In addition to the above, the principle of the Scène à faire doctrine can be applied to ensure that minimal or perceptible changes to a dish’s plating will not attract copyright protection. The doctrine provides that the inclusion of customary or mandated elements cannot be protected by way of copyright. The purpose is to ensure that a monopoly over ideas cannot subsist. For instance, the addition of vegetables to a steak dish is an ordinary practice and will be covered under this doctrine. In order that an arrangement or presentation may move out of the Scène à faire limitation, the expression must be novel and separate from the clichés of that particular genre. Thus, a well-scrutinized effort at determining the originality-cum-creativity of a food plating is ideal. In other words, a rarest of the rare approach must be followed.


At present, India does not have any specific provision in the Copyright Act or judicial decision to the effect of recognizing, whether or not, food plating is a copyrightable subject. With food increasingly being embraced as a piece of art, we may see a growing trend of chefs and restaurants using intellectual property laws more aggressively to protect the artistic presentation of their food. Essentially, chefs put in a large amount of thought, time, and creative effort into their endeavors because reputation of the restaurant can be said to be dependent on factors such as- the look and feel of the establishment, the taste experience (driven by produce and recipes) and the look of the dishes themselves (the plating).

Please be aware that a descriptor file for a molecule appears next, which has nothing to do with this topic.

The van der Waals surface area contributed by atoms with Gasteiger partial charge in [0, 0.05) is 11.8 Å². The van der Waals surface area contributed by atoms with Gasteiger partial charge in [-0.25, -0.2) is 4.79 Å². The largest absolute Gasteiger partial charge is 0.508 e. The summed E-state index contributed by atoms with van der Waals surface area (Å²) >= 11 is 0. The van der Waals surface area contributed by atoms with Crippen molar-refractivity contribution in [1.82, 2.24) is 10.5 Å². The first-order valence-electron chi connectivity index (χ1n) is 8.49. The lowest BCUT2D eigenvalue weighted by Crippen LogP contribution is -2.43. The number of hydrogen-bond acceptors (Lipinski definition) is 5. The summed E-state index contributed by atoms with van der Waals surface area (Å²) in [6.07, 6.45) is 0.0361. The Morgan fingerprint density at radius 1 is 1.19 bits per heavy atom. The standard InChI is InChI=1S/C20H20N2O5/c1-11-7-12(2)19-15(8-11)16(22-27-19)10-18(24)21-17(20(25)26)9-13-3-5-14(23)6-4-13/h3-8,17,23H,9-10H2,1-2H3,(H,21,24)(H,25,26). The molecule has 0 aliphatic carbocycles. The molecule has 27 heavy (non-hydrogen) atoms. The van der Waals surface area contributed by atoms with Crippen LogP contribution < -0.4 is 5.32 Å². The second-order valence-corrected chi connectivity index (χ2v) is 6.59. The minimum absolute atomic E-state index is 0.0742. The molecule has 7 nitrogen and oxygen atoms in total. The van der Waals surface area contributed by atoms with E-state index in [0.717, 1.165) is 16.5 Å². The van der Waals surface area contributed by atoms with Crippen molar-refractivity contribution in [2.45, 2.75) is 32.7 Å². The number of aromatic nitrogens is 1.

Considering the requirements of getting a copyright under Indian law, the brief analysis suggests that copyrighting food plating is a fair possibility. It will receive protection on account of being an original artistic work, thereby providing chefs with the same economic and moral rights bestowed upon authors of other creations. In the absence of an explicit requirement of ‘fixation in a tangible medium,’ as is the case under US copyright law, food plating as an artistic expression will fall well within the ambit of Indian law. This will, in turn, encourage chefs and simultaneously enhance the dining experience for consumers.

After all, in the words of Justice Peterson - What is worth copying is, prima facie, worth protecting.

Title Image Source: About IP

This article has been written by Manvee Kumar Saidha. Manvee is a 4th year law student at School of Law, Christ University, Bangalore.